Iowa laws dictate that it is illegal to operate a vehicle with a blood alcohol concentration of .08 percent or more. An implied consent law binds all suspect vehicle operators to a chemical test of blood, breath or urine to determine one’s BAC or to detect the presence of drugs. If a driver has a BAC of .08 percent or more, or the driver tests positive for the presence of a controlled substance, the driver is guilty of operating while intoxicated (OWI). A driver’s license may be suspended administratively as determined by the results of a chemical test or by court order as determined by the criminal penalties imposed by a judge. In addition, administrative suspensions may result from violations of .02 percent zero tolerance. Administrative suspensions are separate from and not dependent upon criminal charges.
Zero Tolerance Iowa DUI Penalties
Drivers under the age of 21 are bound by a zero tolerance administrative rule. The rule establishes that underage individuals who test for a BAC of between .02 and .08 percent will have their licenses suspended for 60 days on an initial violation and 90 days for subsequent violations. If a driver is suspected of violating .02 percent zero tolerance and refuses a chemical test, the suspension is one-year for the initial violation and two years for subsequent violations. A restricted license cannot be granted during the suspension period of a violation of zero tolerance.
Iowa DUI Penalties for Offenses
The penalties imposed for a first offense are a 180-day license suspension. Drivers over the age of 18, with no previous OWI convictions in the previous 12 years, may apply for a restricted license. Drivers under the age of 18 are not eligible for a restricted license.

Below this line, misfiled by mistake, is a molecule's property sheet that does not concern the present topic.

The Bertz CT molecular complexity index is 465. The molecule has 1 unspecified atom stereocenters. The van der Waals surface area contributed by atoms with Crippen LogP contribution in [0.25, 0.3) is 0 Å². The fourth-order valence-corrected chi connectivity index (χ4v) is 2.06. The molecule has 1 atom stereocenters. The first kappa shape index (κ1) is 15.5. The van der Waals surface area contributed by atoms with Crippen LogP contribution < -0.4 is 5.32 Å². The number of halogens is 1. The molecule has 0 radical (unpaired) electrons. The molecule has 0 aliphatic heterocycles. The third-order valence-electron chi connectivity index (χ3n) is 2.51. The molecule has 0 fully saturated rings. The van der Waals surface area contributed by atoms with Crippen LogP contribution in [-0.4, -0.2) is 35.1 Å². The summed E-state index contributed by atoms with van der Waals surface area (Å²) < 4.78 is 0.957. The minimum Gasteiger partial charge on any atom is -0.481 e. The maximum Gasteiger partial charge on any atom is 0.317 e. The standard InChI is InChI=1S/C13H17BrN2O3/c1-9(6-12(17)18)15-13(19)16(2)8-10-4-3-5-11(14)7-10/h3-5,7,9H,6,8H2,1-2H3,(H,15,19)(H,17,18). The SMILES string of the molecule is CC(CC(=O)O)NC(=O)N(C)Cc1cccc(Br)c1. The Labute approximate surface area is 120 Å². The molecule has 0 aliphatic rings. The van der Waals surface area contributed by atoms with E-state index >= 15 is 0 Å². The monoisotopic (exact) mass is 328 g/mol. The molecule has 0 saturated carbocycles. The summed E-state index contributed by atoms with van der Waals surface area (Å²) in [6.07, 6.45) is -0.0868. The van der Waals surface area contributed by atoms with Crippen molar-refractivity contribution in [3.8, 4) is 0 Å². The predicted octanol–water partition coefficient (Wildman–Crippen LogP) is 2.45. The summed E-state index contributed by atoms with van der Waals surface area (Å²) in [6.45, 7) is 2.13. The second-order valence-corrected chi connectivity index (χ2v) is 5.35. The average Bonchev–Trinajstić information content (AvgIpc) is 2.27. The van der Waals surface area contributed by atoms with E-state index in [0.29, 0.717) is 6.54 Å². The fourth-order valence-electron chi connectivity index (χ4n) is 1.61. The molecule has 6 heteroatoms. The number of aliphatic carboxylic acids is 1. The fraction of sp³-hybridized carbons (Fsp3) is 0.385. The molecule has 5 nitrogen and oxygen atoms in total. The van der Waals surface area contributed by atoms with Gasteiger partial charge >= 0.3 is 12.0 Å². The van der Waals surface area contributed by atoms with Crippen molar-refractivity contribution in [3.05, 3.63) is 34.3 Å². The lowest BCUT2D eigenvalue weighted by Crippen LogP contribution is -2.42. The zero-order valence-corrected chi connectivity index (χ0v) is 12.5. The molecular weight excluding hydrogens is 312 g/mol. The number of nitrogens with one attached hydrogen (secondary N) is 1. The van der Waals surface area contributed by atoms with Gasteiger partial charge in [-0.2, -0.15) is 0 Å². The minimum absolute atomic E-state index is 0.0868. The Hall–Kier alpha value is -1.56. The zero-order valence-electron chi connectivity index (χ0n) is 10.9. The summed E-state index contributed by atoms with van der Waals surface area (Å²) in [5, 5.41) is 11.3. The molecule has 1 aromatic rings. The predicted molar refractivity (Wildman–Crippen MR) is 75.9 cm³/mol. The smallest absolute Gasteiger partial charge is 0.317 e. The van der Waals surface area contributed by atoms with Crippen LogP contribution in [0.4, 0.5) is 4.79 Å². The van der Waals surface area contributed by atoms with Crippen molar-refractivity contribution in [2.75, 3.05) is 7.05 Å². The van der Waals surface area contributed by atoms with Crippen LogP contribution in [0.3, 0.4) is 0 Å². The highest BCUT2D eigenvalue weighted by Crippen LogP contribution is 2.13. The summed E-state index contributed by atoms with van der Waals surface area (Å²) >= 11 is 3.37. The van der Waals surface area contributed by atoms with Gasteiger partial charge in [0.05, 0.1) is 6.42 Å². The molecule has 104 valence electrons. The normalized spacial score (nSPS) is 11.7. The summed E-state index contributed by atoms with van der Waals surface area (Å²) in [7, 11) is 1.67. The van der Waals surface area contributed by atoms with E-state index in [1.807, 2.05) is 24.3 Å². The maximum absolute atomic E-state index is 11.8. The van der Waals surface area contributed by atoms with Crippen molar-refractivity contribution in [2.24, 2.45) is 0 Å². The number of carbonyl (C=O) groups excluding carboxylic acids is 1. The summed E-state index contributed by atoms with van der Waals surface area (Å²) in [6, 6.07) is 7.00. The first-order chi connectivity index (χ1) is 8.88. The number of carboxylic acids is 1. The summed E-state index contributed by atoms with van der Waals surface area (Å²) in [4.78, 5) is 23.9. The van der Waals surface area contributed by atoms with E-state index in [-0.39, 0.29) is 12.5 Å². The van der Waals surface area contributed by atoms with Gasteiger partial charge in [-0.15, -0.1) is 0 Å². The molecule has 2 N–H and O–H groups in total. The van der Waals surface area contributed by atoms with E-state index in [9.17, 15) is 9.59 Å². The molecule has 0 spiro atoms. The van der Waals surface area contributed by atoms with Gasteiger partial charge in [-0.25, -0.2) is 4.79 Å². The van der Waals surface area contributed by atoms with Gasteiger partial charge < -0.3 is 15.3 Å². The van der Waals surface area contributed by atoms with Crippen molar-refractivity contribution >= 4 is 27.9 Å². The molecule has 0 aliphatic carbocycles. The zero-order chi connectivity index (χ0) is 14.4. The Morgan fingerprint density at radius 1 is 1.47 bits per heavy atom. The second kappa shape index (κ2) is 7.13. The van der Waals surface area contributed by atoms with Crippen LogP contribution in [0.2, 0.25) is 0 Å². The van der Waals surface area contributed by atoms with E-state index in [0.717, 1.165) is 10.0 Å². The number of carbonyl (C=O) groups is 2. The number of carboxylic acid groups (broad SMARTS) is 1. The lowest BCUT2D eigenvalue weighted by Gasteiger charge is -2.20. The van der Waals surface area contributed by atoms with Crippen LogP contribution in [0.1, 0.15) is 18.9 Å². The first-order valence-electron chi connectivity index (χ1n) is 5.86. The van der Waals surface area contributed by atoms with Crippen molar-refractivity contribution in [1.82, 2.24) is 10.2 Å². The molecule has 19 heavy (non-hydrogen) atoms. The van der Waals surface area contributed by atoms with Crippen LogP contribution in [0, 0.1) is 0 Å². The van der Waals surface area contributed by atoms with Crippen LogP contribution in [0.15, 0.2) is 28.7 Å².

The penalties imposed for a second offense of OWI within a 12-year period include a one-year license suspension. Suspensions for drivers under the age of 18 continue until expiration or the driver reaches age 18, whichever is later.
For both a first and second offense, if the offense involved an accident or the driver’s BAC was in excess of .15 percent, the driver must wait 30 days to become eligible for a restricted license. If the offense involved an accident or the driver’s BAC was greater than .10 percent, the driver is required to have an ignition interlock device installed in order to get a restricted license. If the driver refused to consent to testing, the court will require the driver to wait 90 days to apply for a restricted license.
The penalty for a third offense is license suspension for six years. However, a driver may make application for a restricted license after one year if an ignition interlock device is installed on all vehicles.
If any offense results in personal injury, license suspension is one year in addition to any other suspension imposed. If any offense results in death, license suspension is six years, and the driver is not eligible for a restricted license for two years.
Driving With a Suspended License
Those who drive with a suspended license are committing a serious misdemeanor and can be subjected to a $1,000 fine if caught. If a driver’s license is suspended for OWI, the vehicle may be impounded. If it is a second or subsequent violation, the vehicle may be seized and forfeited to the state of Iowa. If the driver is not the owner of the vehicle, the owner is guilty of a simple misdemeanor.